As software becomes more and more pervasive, high software quality as well as the ability to perform good software cost estimates become more and more important. It is obvious that business owners want the software to run smoothly, deliver value and obviously, they want to know what building or adapting a software system costs upfront.
This is why, in summer 2008, I took part in a seminar on software quality at the chair of Univ.-Prof. Dr. Dr. h.c. Manfred Broy, Technische Universität München. I did extensive research on software quality in general and wrote a paper on the Cost/Benefit aspects of Software Quality Assurance, which I want to present you. The paper points out several interesting aspects on how to optimize investments into various software quality assurance techniques and thus into software quality.
Because of the high quality of the papers written by the seminar participants, the seminar supervisors decided to officially publish the results as working paper of the Technische Universität München. You can find the link to the publication in the links-section at the end of this article.
Please feel free to share your thoughts on this paper.
Cost/Benefit-Aspects of Software Quality Assurance – Abstract:
Along with the ever more apparent importance and critically of software systems for modern societies, arises the urgent need to deal efficiently with the quality assurance of these systems. Even though the necessity of investments into software quality should not be underestimated, it seems economically unwise to invest seemingly random amounts of money into quality assurance. The precise prediction of the costs and benefits of various software quality assurance techniques within a particular project allows for economically sound decision-making.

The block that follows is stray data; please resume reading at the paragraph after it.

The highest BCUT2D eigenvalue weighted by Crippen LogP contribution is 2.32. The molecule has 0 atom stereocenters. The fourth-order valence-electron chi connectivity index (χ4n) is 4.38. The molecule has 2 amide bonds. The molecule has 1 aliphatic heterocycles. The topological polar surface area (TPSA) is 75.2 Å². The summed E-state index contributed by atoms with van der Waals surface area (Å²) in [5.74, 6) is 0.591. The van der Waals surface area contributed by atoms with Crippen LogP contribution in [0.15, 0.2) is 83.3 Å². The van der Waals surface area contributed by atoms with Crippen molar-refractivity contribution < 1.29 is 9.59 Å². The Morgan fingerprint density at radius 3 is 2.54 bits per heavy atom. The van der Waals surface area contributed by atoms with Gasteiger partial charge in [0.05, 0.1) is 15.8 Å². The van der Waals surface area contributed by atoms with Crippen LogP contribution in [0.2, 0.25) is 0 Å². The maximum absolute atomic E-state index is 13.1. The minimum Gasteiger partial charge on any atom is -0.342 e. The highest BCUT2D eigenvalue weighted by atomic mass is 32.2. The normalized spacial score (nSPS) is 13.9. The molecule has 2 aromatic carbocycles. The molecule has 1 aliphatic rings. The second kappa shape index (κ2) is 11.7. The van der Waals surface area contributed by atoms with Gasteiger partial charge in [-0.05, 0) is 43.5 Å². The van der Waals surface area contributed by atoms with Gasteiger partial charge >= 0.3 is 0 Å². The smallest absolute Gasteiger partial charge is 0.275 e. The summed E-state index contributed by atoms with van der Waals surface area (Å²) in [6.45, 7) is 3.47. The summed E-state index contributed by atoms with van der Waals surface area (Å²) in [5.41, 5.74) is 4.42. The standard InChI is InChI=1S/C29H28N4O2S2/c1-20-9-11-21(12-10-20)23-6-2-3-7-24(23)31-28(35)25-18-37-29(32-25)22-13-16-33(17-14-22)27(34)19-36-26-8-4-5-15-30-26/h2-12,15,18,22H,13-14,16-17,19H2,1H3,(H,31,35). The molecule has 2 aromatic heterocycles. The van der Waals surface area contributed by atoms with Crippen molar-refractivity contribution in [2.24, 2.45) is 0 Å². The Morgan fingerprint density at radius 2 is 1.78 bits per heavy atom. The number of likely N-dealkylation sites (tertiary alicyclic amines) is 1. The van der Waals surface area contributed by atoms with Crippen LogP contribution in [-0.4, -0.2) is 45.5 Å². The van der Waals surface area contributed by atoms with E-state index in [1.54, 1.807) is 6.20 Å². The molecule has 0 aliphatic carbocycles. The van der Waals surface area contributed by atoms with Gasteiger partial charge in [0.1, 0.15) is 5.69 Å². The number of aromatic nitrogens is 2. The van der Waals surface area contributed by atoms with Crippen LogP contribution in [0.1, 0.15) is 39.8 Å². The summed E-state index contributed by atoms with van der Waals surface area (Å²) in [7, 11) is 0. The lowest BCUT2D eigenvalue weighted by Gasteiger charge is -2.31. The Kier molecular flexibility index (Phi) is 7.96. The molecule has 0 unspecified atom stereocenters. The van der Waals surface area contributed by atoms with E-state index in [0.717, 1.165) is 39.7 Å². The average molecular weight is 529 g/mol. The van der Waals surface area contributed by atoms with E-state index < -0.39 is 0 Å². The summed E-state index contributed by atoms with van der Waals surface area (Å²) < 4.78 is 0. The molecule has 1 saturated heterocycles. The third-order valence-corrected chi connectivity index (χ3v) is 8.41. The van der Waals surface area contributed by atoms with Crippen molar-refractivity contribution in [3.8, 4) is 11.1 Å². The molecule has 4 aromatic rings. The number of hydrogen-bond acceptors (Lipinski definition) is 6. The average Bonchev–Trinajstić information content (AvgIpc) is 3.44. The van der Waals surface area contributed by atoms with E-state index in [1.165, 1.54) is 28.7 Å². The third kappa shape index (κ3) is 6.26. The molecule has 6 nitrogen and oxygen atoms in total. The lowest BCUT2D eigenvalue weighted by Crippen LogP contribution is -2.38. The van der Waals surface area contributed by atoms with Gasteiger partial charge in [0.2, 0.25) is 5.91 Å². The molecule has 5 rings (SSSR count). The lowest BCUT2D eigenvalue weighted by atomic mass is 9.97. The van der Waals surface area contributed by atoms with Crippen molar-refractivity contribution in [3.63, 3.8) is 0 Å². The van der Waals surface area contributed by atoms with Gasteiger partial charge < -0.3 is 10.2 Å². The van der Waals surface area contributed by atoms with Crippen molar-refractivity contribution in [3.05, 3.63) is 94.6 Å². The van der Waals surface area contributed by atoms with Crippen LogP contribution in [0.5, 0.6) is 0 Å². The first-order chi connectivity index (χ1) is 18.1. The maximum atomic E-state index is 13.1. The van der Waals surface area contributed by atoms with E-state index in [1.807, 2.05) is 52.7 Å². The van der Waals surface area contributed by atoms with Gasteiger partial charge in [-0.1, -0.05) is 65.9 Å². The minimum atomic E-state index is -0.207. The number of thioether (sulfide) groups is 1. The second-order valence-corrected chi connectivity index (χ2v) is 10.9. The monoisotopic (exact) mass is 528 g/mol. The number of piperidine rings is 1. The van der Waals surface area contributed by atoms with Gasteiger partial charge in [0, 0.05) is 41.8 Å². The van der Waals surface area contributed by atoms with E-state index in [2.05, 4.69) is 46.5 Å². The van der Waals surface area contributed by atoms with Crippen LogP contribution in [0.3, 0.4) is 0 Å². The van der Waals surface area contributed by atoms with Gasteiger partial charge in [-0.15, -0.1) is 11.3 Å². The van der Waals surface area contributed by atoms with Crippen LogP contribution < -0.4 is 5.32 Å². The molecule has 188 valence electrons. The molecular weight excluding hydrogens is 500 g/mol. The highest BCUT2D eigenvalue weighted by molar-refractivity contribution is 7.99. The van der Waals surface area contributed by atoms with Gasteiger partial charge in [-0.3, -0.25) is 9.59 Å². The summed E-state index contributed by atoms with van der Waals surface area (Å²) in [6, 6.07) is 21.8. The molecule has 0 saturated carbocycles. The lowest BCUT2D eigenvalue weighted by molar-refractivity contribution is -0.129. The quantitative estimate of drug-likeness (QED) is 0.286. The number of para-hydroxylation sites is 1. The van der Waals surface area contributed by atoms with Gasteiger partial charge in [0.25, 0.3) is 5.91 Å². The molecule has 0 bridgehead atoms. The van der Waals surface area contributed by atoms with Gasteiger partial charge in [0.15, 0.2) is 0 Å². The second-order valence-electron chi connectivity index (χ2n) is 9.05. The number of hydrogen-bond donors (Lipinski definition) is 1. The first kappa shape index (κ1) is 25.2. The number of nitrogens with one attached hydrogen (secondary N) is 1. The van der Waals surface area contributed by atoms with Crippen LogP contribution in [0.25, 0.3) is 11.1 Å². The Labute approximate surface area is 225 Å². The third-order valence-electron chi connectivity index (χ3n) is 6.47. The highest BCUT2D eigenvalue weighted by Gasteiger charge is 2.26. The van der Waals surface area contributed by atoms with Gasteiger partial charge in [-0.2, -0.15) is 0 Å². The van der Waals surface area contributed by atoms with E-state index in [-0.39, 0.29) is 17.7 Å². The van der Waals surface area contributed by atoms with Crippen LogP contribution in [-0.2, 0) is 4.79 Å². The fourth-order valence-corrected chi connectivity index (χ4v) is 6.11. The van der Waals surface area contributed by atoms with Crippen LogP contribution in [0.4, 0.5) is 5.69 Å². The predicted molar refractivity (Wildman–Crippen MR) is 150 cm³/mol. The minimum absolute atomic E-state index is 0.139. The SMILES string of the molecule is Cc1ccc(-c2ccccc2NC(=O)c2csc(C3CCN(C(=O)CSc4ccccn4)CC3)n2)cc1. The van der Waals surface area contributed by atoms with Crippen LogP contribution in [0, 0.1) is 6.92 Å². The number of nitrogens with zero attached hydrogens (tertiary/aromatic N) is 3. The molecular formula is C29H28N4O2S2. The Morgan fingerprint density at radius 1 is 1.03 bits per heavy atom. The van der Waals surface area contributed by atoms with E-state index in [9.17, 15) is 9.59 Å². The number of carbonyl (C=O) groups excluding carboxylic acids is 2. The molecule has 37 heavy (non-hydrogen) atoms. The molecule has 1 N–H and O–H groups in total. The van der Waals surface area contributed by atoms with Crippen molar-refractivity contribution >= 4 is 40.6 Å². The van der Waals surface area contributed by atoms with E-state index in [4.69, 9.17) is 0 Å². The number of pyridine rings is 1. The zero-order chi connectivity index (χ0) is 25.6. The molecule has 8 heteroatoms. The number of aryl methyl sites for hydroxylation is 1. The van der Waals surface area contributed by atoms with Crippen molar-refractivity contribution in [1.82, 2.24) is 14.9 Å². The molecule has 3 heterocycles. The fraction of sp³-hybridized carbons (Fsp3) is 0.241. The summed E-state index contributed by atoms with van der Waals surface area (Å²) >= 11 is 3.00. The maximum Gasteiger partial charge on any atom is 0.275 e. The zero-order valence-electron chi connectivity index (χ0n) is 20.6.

This paper presents the cost estimation models COCOMO, its successor COCOMO II and COUALMO, which is a quality estimation model and has been derived from COCOMO II. Furthermore an analytical idealized model of defect detection techniques is presented. It provides a range of metrics: the return on investment rate (ROI) of software quality assurance for example. The method of ROI calculation is exemplified in this paper.
In conclusion an overview on the debate concerning quality and cost ascertaining in general will be given. Although today there are a number of techniques to verify the cost-effectiveness of quality assurance, the results are thus far often unsatisfactory. Since all known models make heavy use of empirically gained data, it is very important to question their results judiciously and avoid misreadings.
Download the software cost estimation and quality assurance paper: